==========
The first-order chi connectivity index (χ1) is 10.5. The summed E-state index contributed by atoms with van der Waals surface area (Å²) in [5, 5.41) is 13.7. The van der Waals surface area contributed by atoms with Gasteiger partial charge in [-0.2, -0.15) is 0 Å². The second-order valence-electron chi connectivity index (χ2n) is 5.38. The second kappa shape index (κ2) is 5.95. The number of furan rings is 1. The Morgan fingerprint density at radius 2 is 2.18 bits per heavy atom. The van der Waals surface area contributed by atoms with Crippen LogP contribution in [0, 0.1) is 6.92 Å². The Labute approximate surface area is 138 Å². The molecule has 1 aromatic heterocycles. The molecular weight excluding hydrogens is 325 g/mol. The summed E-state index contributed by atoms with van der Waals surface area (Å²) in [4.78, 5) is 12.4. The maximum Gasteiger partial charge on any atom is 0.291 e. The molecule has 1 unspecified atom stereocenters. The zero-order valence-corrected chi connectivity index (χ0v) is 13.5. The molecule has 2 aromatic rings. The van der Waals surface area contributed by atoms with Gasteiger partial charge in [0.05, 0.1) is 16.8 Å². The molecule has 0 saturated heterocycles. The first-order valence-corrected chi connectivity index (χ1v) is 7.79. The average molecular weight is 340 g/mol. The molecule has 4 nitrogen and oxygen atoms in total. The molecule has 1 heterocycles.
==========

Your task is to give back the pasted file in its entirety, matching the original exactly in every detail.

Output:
The first-order chi connectivity index (χ1) is 10.5. The summed E-state index contributed by atoms with van der Waals surface area (Å²) in [5, 5.41) is 13.7. The van der Waals surface area contributed by atoms with Gasteiger partial charge in [-0.2, -0.15) is 0 Å². The second-order valence-electron chi connectivity index (χ2n) is 5.38. The second kappa shape index (κ2) is 5.95. The number of furan rings is 1. The Morgan fingerprint density at radius 2 is 2.18 bits per heavy atom. The van der Waals surface area contributed by atoms with Crippen LogP contribution in [0, 0.1) is 6.92 Å². The Labute approximate surface area is 138 Å². The molecule has 1 aromatic heterocycles. The molecular weight excluding hydrogens is 325 g/mol. The summed E-state index contributed by atoms with van der Waals surface area (Å²) in [4.78, 5) is 12.4. The maximum Gasteiger partial charge on any atom is 0.291 e. The molecule has 1 unspecified atom stereocenters. The zero-order valence-corrected chi connectivity index (χ0v) is 13.5. The molecule has 2 aromatic rings. The van der Waals surface area contributed by atoms with Gasteiger partial charge in [0.05, 0.1) is 16.8 Å². The molecule has 0 saturated heterocycles. The first-order valence-corrected chi connectivity index (χ1v) is 7.79. The average molecular weight is 340 g/mol. The molecule has 4 nitrogen and oxygen atoms in total. The molecule has 1 heterocycles.